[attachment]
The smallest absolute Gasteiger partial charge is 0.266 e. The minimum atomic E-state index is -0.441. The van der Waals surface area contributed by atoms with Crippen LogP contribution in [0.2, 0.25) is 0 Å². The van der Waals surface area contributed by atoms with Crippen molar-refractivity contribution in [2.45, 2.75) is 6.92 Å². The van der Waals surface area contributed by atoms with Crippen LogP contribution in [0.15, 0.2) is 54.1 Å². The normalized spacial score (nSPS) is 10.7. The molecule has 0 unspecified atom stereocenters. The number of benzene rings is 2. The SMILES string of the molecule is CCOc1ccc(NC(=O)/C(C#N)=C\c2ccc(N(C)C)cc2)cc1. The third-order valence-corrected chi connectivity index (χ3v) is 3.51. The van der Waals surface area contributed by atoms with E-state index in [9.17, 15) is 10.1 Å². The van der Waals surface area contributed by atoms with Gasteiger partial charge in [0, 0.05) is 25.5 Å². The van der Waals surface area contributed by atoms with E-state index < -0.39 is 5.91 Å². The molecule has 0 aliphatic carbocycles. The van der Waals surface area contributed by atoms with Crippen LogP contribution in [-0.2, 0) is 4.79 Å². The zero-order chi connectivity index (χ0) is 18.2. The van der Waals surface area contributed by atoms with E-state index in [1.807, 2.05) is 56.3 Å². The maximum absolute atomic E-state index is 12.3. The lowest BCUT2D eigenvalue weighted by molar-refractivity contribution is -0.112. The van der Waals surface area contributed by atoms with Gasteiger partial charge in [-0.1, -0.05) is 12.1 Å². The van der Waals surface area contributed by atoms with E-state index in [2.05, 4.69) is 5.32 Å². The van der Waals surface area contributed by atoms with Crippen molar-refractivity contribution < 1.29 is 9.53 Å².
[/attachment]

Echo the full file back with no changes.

The smallest absolute Gasteiger partial charge is 0.266 e. The minimum atomic E-state index is -0.441. The van der Waals surface area contributed by atoms with Crippen LogP contribution in [0.2, 0.25) is 0 Å². The van der Waals surface area contributed by atoms with Crippen molar-refractivity contribution in [2.45, 2.75) is 6.92 Å². The van der Waals surface area contributed by atoms with Crippen LogP contribution in [0.15, 0.2) is 54.1 Å². The normalized spacial score (nSPS) is 10.7. The molecule has 0 unspecified atom stereocenters. The number of benzene rings is 2. The SMILES string of the molecule is CCOc1ccc(NC(=O)/C(C#N)=C\c2ccc(N(C)C)cc2)cc1. The third-order valence-corrected chi connectivity index (χ3v) is 3.51. The van der Waals surface area contributed by atoms with E-state index in [9.17, 15) is 10.1 Å². The van der Waals surface area contributed by atoms with Gasteiger partial charge in [0, 0.05) is 25.5 Å². The van der Waals surface area contributed by atoms with E-state index < -0.39 is 5.91 Å². The molecule has 0 aliphatic carbocycles. The van der Waals surface area contributed by atoms with Crippen LogP contribution in [-0.2, 0) is 4.79 Å². The zero-order chi connectivity index (χ0) is 18.2. The van der Waals surface area contributed by atoms with E-state index in [1.807, 2.05) is 56.3 Å². The maximum absolute atomic E-state index is 12.3. The lowest BCUT2D eigenvalue weighted by molar-refractivity contribution is -0.112. The van der Waals surface area contributed by atoms with Gasteiger partial charge in [-0.1, -0.05) is 12.1 Å². The van der Waals surface area contributed by atoms with E-state index in [2.05, 4.69) is 5.32 Å². The van der Waals surface area contributed by atoms with Crippen molar-refractivity contribution < 1.29 is 9.53 Å².